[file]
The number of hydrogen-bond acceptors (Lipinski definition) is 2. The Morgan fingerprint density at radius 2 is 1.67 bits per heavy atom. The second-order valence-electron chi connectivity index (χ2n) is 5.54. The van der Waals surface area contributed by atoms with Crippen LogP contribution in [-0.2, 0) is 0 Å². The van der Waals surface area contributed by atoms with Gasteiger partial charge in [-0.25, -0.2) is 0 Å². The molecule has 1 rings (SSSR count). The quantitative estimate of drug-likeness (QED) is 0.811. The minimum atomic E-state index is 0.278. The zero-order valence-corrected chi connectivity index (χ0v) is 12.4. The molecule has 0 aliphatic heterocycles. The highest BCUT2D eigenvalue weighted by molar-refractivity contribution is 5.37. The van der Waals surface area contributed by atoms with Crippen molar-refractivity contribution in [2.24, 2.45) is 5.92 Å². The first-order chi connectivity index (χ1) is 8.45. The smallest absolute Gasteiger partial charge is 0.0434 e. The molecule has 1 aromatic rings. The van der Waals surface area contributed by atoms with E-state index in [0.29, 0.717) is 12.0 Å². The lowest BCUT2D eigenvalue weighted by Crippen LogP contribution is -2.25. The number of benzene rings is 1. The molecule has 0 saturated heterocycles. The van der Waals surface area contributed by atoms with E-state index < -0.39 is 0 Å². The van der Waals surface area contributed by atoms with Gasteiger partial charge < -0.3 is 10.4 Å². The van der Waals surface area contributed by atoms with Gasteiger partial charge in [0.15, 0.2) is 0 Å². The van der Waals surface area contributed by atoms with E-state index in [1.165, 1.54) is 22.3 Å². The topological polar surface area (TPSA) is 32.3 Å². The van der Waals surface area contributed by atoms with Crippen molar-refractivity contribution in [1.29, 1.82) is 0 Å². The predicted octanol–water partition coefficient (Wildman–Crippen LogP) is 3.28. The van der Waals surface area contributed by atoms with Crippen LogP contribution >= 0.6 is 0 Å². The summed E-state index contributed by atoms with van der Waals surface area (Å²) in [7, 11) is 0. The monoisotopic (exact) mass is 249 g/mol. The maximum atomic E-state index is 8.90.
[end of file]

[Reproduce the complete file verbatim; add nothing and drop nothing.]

The number of hydrogen-bond acceptors (Lipinski definition) is 2. The Morgan fingerprint density at radius 2 is 1.67 bits per heavy atom. The second-order valence-electron chi connectivity index (χ2n) is 5.54. The van der Waals surface area contributed by atoms with Crippen LogP contribution in [-0.2, 0) is 0 Å². The van der Waals surface area contributed by atoms with Gasteiger partial charge in [-0.25, -0.2) is 0 Å². The molecule has 1 rings (SSSR count). The quantitative estimate of drug-likeness (QED) is 0.811. The minimum atomic E-state index is 0.278. The zero-order valence-corrected chi connectivity index (χ0v) is 12.4. The molecule has 0 aliphatic heterocycles. The highest BCUT2D eigenvalue weighted by molar-refractivity contribution is 5.37. The van der Waals surface area contributed by atoms with Crippen molar-refractivity contribution in [2.24, 2.45) is 5.92 Å². The first-order chi connectivity index (χ1) is 8.45. The smallest absolute Gasteiger partial charge is 0.0434 e. The molecule has 1 aromatic rings. The van der Waals surface area contributed by atoms with E-state index in [0.29, 0.717) is 12.0 Å². The lowest BCUT2D eigenvalue weighted by Crippen LogP contribution is -2.25. The number of benzene rings is 1. The molecule has 0 saturated heterocycles. The van der Waals surface area contributed by atoms with E-state index < -0.39 is 0 Å². The van der Waals surface area contributed by atoms with Gasteiger partial charge < -0.3 is 10.4 Å². The van der Waals surface area contributed by atoms with Gasteiger partial charge in [0.15, 0.2) is 0 Å². The van der Waals surface area contributed by atoms with E-state index in [1.165, 1.54) is 22.3 Å². The topological polar surface area (TPSA) is 32.3 Å². The van der Waals surface area contributed by atoms with Crippen molar-refractivity contribution in [1.29, 1.82) is 0 Å². The predicted octanol–water partition coefficient (Wildman–Crippen LogP) is 3.28. The van der Waals surface area contributed by atoms with Crippen LogP contribution >= 0.6 is 0 Å². The summed E-state index contributed by atoms with van der Waals surface area (Å²) in [7, 11) is 0. The monoisotopic (exact) mass is 249 g/mol. The maximum atomic E-state index is 8.90.